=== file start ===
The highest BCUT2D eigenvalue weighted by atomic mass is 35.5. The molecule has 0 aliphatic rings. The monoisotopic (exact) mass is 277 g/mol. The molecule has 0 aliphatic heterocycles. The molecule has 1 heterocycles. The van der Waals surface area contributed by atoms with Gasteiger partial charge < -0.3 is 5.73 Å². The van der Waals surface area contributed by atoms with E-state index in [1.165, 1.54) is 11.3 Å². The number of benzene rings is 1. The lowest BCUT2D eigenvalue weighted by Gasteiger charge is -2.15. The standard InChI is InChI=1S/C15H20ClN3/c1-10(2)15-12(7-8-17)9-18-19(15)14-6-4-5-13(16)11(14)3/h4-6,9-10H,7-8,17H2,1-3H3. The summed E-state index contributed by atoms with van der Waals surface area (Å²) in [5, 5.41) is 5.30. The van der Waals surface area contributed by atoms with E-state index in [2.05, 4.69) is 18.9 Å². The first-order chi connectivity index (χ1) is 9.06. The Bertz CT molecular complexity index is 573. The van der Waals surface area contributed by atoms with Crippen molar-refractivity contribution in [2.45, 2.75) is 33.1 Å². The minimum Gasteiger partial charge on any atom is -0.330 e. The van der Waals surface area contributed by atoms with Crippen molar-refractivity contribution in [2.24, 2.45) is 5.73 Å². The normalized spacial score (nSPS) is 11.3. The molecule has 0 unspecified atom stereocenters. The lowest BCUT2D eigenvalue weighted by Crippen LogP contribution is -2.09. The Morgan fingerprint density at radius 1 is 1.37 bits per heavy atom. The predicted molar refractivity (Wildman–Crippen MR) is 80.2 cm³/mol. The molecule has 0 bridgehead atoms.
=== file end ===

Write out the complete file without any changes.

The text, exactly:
The highest BCUT2D eigenvalue weighted by atomic mass is 35.5. The molecule has 0 aliphatic rings. The monoisotopic (exact) mass is 277 g/mol. The molecule has 0 aliphatic heterocycles. The molecule has 1 heterocycles. The van der Waals surface area contributed by atoms with Gasteiger partial charge < -0.3 is 5.73 Å². The van der Waals surface area contributed by atoms with E-state index in [1.165, 1.54) is 11.3 Å². The number of benzene rings is 1. The lowest BCUT2D eigenvalue weighted by Gasteiger charge is -2.15. The standard InChI is InChI=1S/C15H20ClN3/c1-10(2)15-12(7-8-17)9-18-19(15)14-6-4-5-13(16)11(14)3/h4-6,9-10H,7-8,17H2,1-3H3. The summed E-state index contributed by atoms with van der Waals surface area (Å²) in [5, 5.41) is 5.30. The van der Waals surface area contributed by atoms with E-state index in [2.05, 4.69) is 18.9 Å². The first-order chi connectivity index (χ1) is 9.06. The Bertz CT molecular complexity index is 573. The van der Waals surface area contributed by atoms with Crippen molar-refractivity contribution in [2.45, 2.75) is 33.1 Å². The minimum Gasteiger partial charge on any atom is -0.330 e. The van der Waals surface area contributed by atoms with Crippen molar-refractivity contribution in [2.24, 2.45) is 5.73 Å². The normalized spacial score (nSPS) is 11.3. The molecule has 0 unspecified atom stereocenters. The lowest BCUT2D eigenvalue weighted by Crippen LogP contribution is -2.09. The Morgan fingerprint density at radius 1 is 1.37 bits per heavy atom. The predicted molar refractivity (Wildman–Crippen MR) is 80.2 cm³/mol. The molecule has 0 bridgehead atoms.